Volcanoes are another natural source producing both primary and secondary aerosol particles. One of the distinctive aspects of volcanic emissions is that strong eruptions can inject materials directly into the stratosphere where aerosol-induced effects on the balance of solar radiation and ozone depletion, for example, can persist for years (McCormick et al., 1995). Much of the work on volcanic aerosols has, in fact, focused on the stratosphere, but that topic will not be covered in this chapter.
The amounts of material produced by volcanoes can be quite considerable when they are active, but volcanic eruptions are episodic, and most volcanoes exhibit periods of dormancy following the releases of gases, particles, and lava that constitute the active phase. Explosive volcanoes eject primary particles, mainly silicate dust particles and ash, into the atmosphere; but many of the primary particles are so large that they settle out quickly and close to their source. Andreae (1995) observed that during periods of extreme volcanic activity, as much as 10,000 Tg of dust could be produced per year. An annual flux of that magnitude would be larger than that from any other aerosol source, with the possible exception of sea salt. In less active times, the flux of primary particles from volcanoes, —4Tg/yr, would be almost negligible on a global scale. The long-term average production of primary particles from volcanoes has been estimated as 33Tg/yr (Andreae, 1995).
Volcanoes also release water vapor, C02, S02, fluorine, and chlorine into the atmosphere (Lambert et al., 1988; Symonds et al., 1988) both from explosive events and during noneruptive activity. Secondary particles, mainly sulfuric acid droplets, can form from these gaseous emissions but, on a mass basis, the production of secondary particles during periods of high volcanic activity is much smaller than that of primary particles. For nonexplosive, basaltic volcanoes and fissures, the masses of primary and secondary particles produced are more nearly comparable, but the combined production of primary and secondary particles from these sources is considerably smaller than during more active periods. More important, the volca nic emissions of sulfur (9.3 to 11.8 Tg S per year in total) are equivalent to 10 to 30% of the total anthropogenic sulfur flux into the atmosphere; this amount is large enough to significantly affect the chemistry of sulfur in the atmosphere (Berresheim et al., 1995).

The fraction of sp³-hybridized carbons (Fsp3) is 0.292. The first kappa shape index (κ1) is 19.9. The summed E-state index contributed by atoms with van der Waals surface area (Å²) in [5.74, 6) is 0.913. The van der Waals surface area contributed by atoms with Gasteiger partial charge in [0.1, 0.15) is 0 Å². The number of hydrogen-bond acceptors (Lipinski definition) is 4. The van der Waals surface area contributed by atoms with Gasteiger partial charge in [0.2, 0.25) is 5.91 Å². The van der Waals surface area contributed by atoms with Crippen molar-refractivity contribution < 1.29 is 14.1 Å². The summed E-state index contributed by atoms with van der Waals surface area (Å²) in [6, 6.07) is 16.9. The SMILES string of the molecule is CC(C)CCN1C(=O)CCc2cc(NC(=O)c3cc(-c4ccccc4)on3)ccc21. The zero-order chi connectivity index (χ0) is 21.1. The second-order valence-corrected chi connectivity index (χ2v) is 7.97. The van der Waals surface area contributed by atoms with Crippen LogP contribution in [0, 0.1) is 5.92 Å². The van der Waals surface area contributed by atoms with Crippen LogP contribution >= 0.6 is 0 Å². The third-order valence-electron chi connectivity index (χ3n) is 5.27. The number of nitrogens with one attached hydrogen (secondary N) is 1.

Volcanoes inject substantial quantities of trace elements into the atmosphere, and as plumes of volcanic material cool, gaseous species condense and attach to particles. As a result the composition of volcanic aerosols typically is quite different from the parent magma. Compared with crustal material, volcanic particles tend to be enriched with relatively volatile elements, including Zn, Cu, Au, Pb, As, Cd, Sb, and Se (Buat-Menard, 1990). These enrichments vary not only among different volcanoes but also during different eruptive stages for a particular volcano. The elemental composition of the aerosol is particularly sensitive to the amount of nondegassed magmatic material brought to the surface by the volcanic activity. Along this same line, iridium enrichments were found during the eruption of Kilauea (Zoller et al., 1983) but not six other volcanoes, presumably reflecting the different types of magma involved in the eruptions.
Globally volcanoes supply —50% of the 210Po in the atmosphere (Lambert et al., 1982). This nuclide is the last radioactive daughter in the decay series of the naturally occurring radionuclide 238U. In Antarctica, volcanoes are a particularly important source for volatile radionuclides because snow and ice cover minimizes the impact of many other sources (Polian and Lambert, 1979). These authors found that the 210Po/SO2 ratios in the plume from Mt. Erebus were 30-fold higher than those for areas not affected by volcanoes. The recognition of a strong volcanic source for 210Po enabled Lambert et al. (1988) to estimate trace element fluxes from volcanoes by scaling them relative to 210Po. The uncertainties in these figures are estimated to be a factor of 3, but in general the volcanic inputs of trace elements probably are <20% of their total atmospheric inputs (Nriagu, 1989). One exception to this is Bi whose volcanic source strength is perhaps 10 times higher than the inputs from either natural or anthropogenic sources (Lee et al., 1986; Lambert et al., 1988).
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